The-Whack-Job-Girls-Front-Cover-260x390  The title of this slim collection and the cover design, as well, are arresting enough to draw a casual book browser into its pages. At less than a 100 pages long, “The Whack-Job Girls” appears to be a quick read. Don’t be fooled; the stories are sharp enough to cut deep and plant themselves within you. The long list of endorsements, however, produces a kind of gagging effect and can make the reader feel that there is little room left for her/him to form an opinion. And I won’t rule out a nagging doubt about the book not being able to live up to all the praise either. Thankfully, the book does not disappoint. There are ten stories in the collection, including the title story, which turned out to be my favourite. Bonnie ZoBell writes powerfully, making every word count in her sliver-sized stories about women. The result is a vivid collage of strongly etched characters and sharp images.

The book begins with “Nonnie Wore no Clothes,” where a mother invokes The Virgin Mary as she grapples with her alcoholism. This was my least favourite story. Nevertheless, I enjoyed the narrative, and was able to empathise with the mother-son relationship.  In the second story, “Black Thumb,” the telephone is a thing from a dark place that keeps a widowed mother away from her daughter. In “You are Not Langston Hughes,” I was moved by the lyrical account of a night in a young woman’s life, when almost down to her last dollar, she tries to find her feet in New York.  “Deep Sea Dive” is another moving story about yet another mother, and her family comprising animals she has taken in, and rescued, and her son too, but whom she cannot rescue.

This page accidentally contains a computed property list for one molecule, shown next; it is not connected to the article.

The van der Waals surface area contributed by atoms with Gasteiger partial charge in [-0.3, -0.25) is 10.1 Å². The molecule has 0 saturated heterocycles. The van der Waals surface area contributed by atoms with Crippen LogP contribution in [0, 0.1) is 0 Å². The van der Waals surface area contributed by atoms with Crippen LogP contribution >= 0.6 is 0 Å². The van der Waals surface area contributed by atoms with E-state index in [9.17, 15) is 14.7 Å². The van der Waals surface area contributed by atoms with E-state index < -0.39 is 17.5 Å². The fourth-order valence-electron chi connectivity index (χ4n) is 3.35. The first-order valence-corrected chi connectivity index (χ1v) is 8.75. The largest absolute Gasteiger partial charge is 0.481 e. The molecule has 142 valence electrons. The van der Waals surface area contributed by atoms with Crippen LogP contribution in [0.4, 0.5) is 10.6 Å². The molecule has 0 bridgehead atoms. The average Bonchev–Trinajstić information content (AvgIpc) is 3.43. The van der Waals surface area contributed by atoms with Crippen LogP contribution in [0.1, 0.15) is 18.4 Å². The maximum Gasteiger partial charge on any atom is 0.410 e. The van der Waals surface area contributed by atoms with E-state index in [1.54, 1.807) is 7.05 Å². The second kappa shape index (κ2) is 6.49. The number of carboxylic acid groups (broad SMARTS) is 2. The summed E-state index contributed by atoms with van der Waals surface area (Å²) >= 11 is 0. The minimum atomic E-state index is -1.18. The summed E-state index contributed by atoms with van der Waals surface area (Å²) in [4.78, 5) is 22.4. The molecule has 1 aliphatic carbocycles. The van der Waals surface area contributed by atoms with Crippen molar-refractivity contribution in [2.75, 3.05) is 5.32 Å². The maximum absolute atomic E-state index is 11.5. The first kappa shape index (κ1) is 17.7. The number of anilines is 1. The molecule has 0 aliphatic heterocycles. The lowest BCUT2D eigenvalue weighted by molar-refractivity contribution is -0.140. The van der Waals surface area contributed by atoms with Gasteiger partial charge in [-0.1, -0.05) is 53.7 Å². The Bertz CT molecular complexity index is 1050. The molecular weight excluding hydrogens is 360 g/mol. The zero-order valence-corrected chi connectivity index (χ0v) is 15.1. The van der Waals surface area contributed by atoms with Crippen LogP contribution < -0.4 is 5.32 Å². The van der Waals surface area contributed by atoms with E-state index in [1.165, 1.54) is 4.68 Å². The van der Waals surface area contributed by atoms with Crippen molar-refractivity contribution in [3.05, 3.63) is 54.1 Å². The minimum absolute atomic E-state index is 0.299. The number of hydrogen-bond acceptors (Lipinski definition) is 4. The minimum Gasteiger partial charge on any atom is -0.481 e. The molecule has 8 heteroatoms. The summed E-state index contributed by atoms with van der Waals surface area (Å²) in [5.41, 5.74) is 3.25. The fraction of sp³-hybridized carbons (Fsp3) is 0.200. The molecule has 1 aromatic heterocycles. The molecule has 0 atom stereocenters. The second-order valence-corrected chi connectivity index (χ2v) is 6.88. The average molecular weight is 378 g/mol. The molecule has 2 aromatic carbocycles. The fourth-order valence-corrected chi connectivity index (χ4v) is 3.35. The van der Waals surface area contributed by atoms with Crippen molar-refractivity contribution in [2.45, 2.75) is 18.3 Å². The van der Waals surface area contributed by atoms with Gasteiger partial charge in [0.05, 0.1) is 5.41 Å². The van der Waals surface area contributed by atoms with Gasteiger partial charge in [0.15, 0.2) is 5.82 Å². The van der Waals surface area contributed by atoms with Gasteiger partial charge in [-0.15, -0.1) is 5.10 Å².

“The Whack-Job Girls” is the fifth story in the book which bears its title. Here ZoBell veers away from the tone of the previous stories, with the sentences spiked with humour. But this is hardly a funny story. A group of spunky women, close friends, get together, and take charge of their lives in a male-dominated world.  Despite the humorous undertone, ZoBell gets the bleakness across with clarity, and with characters so alive they almost jump off the page. The other stories too share the same liveliness, and more strong female characters follow.

In “Rock Star,” narrated in a matter-of-fact manner, a woman faces a life altering health issue. Her life the way it is at that time, isn’t exactly a bed of roses, but not surprisingly, she displays grit and a curious defiance, qualities that call for admiration rather than pity for her. A couple watches TV in “Serial,” an ordinary enough scenario, except that they seem to be addicted to watching violent programmes about serial killers, rapists and torturers, as they “idle unthreatened in their living room.” “The Writer as A Rapist” is an unusual tale, in which ZoBell takes ‘writerly’ voyeurism to an altogether new level. Written in the first person, a writer stalks a mysterious interloper, who is also a creative person. The narrative follows a seamless path pulling in the writer’s reality along with the real world beyond. “Graveyard,” also written in the first person, is narrated in a spare style that discourages soppy empathy. Here a young woman, a student of anthropology, works nights in an upmarket hotel. As a member of the housekeeping staff, it is her job to literally clean up after guests. What she encounters is the stuff of nightmares, but like the rest of ZoBell’s characters, she endures with the kind of strength that elicits respect.